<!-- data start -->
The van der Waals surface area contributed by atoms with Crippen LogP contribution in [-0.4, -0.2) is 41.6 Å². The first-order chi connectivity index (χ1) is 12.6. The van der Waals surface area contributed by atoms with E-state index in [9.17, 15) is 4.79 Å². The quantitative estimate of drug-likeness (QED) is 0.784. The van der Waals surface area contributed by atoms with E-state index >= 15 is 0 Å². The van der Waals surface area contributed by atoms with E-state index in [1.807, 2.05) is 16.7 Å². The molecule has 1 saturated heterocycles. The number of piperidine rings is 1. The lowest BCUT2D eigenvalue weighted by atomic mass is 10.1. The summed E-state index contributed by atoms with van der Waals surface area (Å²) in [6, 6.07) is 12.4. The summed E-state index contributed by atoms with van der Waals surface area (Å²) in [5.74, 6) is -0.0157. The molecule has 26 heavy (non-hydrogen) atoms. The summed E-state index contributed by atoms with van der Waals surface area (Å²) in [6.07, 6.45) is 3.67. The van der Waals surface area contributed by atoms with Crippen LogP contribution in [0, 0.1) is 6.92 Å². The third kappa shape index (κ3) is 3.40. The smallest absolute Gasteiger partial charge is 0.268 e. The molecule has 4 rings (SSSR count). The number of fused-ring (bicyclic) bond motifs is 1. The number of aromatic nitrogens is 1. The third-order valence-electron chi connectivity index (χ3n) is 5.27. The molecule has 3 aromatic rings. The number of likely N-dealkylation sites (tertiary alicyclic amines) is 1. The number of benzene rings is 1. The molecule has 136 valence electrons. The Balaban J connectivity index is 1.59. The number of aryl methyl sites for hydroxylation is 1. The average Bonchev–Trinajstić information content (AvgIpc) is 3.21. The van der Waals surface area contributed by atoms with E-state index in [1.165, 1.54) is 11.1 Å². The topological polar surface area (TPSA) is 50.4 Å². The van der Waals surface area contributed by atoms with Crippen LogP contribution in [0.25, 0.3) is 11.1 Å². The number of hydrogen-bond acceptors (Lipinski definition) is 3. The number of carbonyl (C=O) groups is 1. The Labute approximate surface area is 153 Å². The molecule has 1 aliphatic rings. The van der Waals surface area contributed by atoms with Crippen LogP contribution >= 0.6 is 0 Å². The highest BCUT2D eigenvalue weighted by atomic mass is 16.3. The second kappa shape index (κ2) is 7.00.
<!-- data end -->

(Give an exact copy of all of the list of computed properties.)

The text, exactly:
The van der Waals surface area contributed by atoms with Crippen LogP contribution in [-0.4, -0.2) is 41.6 Å². The first-order chi connectivity index (χ1) is 12.6. The van der Waals surface area contributed by atoms with E-state index in [9.17, 15) is 4.79 Å². The quantitative estimate of drug-likeness (QED) is 0.784. The van der Waals surface area contributed by atoms with E-state index >= 15 is 0 Å². The van der Waals surface area contributed by atoms with E-state index in [1.807, 2.05) is 16.7 Å². The molecule has 1 saturated heterocycles. The number of piperidine rings is 1. The lowest BCUT2D eigenvalue weighted by atomic mass is 10.1. The summed E-state index contributed by atoms with van der Waals surface area (Å²) in [6, 6.07) is 12.4. The summed E-state index contributed by atoms with van der Waals surface area (Å²) in [5.74, 6) is -0.0157. The molecule has 26 heavy (non-hydrogen) atoms. The summed E-state index contributed by atoms with van der Waals surface area (Å²) in [6.07, 6.45) is 3.67. The van der Waals surface area contributed by atoms with Crippen LogP contribution in [0, 0.1) is 6.92 Å². The third kappa shape index (κ3) is 3.40. The smallest absolute Gasteiger partial charge is 0.268 e. The molecule has 4 rings (SSSR count). The number of fused-ring (bicyclic) bond motifs is 1. The number of aromatic nitrogens is 1. The third-order valence-electron chi connectivity index (χ3n) is 5.27. The molecule has 3 aromatic rings. The number of likely N-dealkylation sites (tertiary alicyclic amines) is 1. The number of benzene rings is 1. The molecule has 136 valence electrons. The Balaban J connectivity index is 1.59. The number of aryl methyl sites for hydroxylation is 1. The average Bonchev–Trinajstić information content (AvgIpc) is 3.21. The van der Waals surface area contributed by atoms with E-state index in [1.165, 1.54) is 11.1 Å². The topological polar surface area (TPSA) is 50.4 Å². The van der Waals surface area contributed by atoms with Crippen LogP contribution in [0.25, 0.3) is 11.1 Å². The number of hydrogen-bond acceptors (Lipinski definition) is 3. The number of carbonyl (C=O) groups is 1. The Labute approximate surface area is 153 Å². The molecule has 1 aliphatic rings. The van der Waals surface area contributed by atoms with Crippen LogP contribution >= 0.6 is 0 Å². The highest BCUT2D eigenvalue weighted by atomic mass is 16.3. The second kappa shape index (κ2) is 7.00.